Under UK GDPR law (which largely mirrors the EU legislation), AI systems cannot discriminate on the basis of race, gender, age or other protected characteristics and should not be used to make decisions that will affect people’s lives. Where AI has been involved, there must be transparency about the process, and individuals have the right to challenge automated decisions.

And more legislation is coming. The EU’s AI Act, the world’s first proposed legislation in response to the rise of generative AI, is in the final throes of being agreed. It aims to ensure AI systems in the EU are safe, transparent, traceable, non-discriminatory and environmentally friendly. The framework will also give citizens and companies the right to sue for financial damages if they’re harmed by an AI system and hold developers legally accountable for their AI models. Companies that aren’t on top of this face the prospect of hefty fines and reputational damage.

Targeted learning for the future

AI is developing faster than the regulation needed to keep such models in check. It’s therefore down to technology leaders and their engineers to become the first line of defence.

Developers can make great use of the opportunities provided by AI and LLMs, but they need to learn how to do so responsibly. Too many are already using those tools without that knowledge. It’s only a matter of time before something goes wrong.

Developers need to know about the ethical considerations and rapidly evolving legal landscape surrounding the technology. They need to understand the tasks these tools are good at, and which are best left to human judgement. By working in partnership with AI, the role of the software engineer will evolve from one of creation to curation and become much more strategic. When teams understand how LLMs work, they will be much better equipped to predict, evaluate and innovate with technology.

That won’t happen overnight, nor is it likely to be covered by the way most companies approach learning and development. Just allocating a training budget isn’t enough. We need to fundamentally shift how we think about team skills and workforce planning.

With live team coaching, the focus is on advancing the capabilities of an entire team in line with the company’s strategic goals.

Leadership lies in mapping the skills profile of the team to identify gaps in knowledge and prioritise the areas the business would benefit from. Sessions are short, take place during the working day, and are led by a technical expert in real time. Teams are able to adopt a deep understanding of a new skill in weeks, rather than years. And they’re given a real insight into the strengths and pitfalls of LLMs, how to write effective commands, and how to achieve better productivity.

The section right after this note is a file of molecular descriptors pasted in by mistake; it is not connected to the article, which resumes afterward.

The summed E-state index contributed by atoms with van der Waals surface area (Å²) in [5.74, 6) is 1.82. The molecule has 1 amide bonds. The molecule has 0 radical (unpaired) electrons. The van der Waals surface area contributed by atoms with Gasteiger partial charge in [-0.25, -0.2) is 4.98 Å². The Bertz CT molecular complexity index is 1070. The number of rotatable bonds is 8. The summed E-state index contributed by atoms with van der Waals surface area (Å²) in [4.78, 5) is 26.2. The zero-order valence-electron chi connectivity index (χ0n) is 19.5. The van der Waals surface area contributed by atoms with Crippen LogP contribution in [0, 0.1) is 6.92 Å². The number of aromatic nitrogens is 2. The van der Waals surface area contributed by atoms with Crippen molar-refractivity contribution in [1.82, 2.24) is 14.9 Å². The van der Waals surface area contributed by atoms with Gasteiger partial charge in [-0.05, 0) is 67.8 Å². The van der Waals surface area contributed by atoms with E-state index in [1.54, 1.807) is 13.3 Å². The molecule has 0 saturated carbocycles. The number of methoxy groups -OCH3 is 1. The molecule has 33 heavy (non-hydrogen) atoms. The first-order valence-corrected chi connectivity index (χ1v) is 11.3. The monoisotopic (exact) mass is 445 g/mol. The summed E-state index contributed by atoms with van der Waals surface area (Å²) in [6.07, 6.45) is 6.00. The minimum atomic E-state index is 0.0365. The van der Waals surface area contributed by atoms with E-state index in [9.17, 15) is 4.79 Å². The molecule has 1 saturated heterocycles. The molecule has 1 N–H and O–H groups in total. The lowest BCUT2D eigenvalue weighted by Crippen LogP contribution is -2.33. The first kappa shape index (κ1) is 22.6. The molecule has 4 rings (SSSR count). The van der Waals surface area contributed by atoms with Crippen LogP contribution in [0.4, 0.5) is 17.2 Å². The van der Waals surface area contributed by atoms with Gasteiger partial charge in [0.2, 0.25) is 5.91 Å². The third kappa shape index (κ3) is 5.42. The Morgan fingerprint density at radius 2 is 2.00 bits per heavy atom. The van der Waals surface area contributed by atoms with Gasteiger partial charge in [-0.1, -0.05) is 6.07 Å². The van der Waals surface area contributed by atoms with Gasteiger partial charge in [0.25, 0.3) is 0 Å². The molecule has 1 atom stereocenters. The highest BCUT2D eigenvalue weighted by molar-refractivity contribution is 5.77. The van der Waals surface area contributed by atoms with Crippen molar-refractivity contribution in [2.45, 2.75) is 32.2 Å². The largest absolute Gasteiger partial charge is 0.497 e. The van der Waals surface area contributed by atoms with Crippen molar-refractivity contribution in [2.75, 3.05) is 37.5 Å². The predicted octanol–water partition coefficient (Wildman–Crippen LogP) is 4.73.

AI is developing faster than the regulation needed to keep such models in check. It’s therefore down to technology leaders and their engineers to become the first line of defence.

HYWEL CARVER, Co-Founder, CEO, Skiller Whale

Tech teams need acceleration to keep pace

Developers are often the ones on the cutting edge of technology, navigating new tools, processes and responsibilities that progress brings. But they need to learn to make sure they’re using AI effectively, while being conscious of its limitations, and in a way that’s safe and secure. They need to be able to spot mistakes, minimise risks, and keep social impact front of mind. And they need to coordinate with the rest of the team and the wider business.

AI is accelerating the pace of change in a way that’s almost impossible to predict. Developers need a different sort of learning experience to be able to appreciate the opportunities it brings, and the vigilance to prevent mistakes that could have grave consequences.


Hywel Carver wrote his first program in C aged 9. After graduating with an MEng from Cambridge, he dropped out of his PhD program to co-found his first start-up. Today, Hywel is Skiller Whale’s Co-Founder and CEO. He runs a dinner club for CTOs, a podcast for tech leaders called ‘Primarily Context-Based’ and is designing and building his own 8-bit computer for playing Pong. In his 12+ year career, he’s been building and scaling start-ups. With Skiller Whale, he is drawing on that experience to solve the biggest problem he faced as a CTO: learning for engineering teams.

Hywel Carver
Co-Founder, CEO, Skiller Whale